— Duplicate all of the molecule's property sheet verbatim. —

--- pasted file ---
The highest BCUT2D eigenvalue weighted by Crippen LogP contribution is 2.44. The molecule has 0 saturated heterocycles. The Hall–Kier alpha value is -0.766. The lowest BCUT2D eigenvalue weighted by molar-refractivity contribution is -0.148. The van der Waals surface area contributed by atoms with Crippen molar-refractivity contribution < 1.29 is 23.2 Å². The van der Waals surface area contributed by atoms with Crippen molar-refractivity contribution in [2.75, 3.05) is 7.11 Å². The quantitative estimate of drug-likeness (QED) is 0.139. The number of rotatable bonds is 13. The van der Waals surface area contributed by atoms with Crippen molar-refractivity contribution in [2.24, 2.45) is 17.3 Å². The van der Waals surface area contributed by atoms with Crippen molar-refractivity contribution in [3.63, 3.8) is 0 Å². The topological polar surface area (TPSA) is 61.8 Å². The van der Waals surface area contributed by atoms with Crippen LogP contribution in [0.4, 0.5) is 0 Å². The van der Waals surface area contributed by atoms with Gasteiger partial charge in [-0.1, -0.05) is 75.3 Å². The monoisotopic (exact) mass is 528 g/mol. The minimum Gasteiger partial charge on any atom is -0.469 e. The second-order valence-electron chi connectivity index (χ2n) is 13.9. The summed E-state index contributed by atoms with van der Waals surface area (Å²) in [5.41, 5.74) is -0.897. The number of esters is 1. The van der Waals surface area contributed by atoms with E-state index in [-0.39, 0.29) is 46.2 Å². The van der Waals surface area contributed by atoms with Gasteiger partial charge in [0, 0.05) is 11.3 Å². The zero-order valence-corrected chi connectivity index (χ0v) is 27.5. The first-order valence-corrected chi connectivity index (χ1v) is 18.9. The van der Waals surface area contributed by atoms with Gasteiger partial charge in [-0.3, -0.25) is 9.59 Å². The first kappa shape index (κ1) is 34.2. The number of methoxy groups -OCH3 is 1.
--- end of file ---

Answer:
The highest BCUT2D eigenvalue weighted by Crippen LogP contribution is 2.44. The molecule has 0 saturated heterocycles. The Hall–Kier alpha value is -0.766. The lowest BCUT2D eigenvalue weighted by molar-refractivity contribution is -0.148. The van der Waals surface area contributed by atoms with Crippen molar-refractivity contribution < 1.29 is 23.2 Å². The van der Waals surface area contributed by atoms with Crippen molar-refractivity contribution in [2.75, 3.05) is 7.11 Å². The quantitative estimate of drug-likeness (QED) is 0.139. The number of rotatable bonds is 13. The van der Waals surface area contributed by atoms with Crippen molar-refractivity contribution in [2.24, 2.45) is 17.3 Å². The van der Waals surface area contributed by atoms with Crippen molar-refractivity contribution in [3.63, 3.8) is 0 Å². The topological polar surface area (TPSA) is 61.8 Å². The van der Waals surface area contributed by atoms with Crippen LogP contribution in [0.4, 0.5) is 0 Å². The van der Waals surface area contributed by atoms with Gasteiger partial charge in [-0.1, -0.05) is 75.3 Å². The monoisotopic (exact) mass is 528 g/mol. The minimum Gasteiger partial charge on any atom is -0.469 e. The second-order valence-electron chi connectivity index (χ2n) is 13.9. The summed E-state index contributed by atoms with van der Waals surface area (Å²) in [5.41, 5.74) is -0.897. The number of esters is 1. The van der Waals surface area contributed by atoms with E-state index in [-0.39, 0.29) is 46.2 Å². The van der Waals surface area contributed by atoms with Gasteiger partial charge in [0, 0.05) is 11.3 Å². The zero-order valence-corrected chi connectivity index (χ0v) is 27.5. The first-order valence-corrected chi connectivity index (χ1v) is 18.9. The van der Waals surface area contributed by atoms with Gasteiger partial charge in [-0.3, -0.25) is 9.59 Å². The first kappa shape index (κ1) is 34.2. The number of methoxy groups -OCH3 is 1.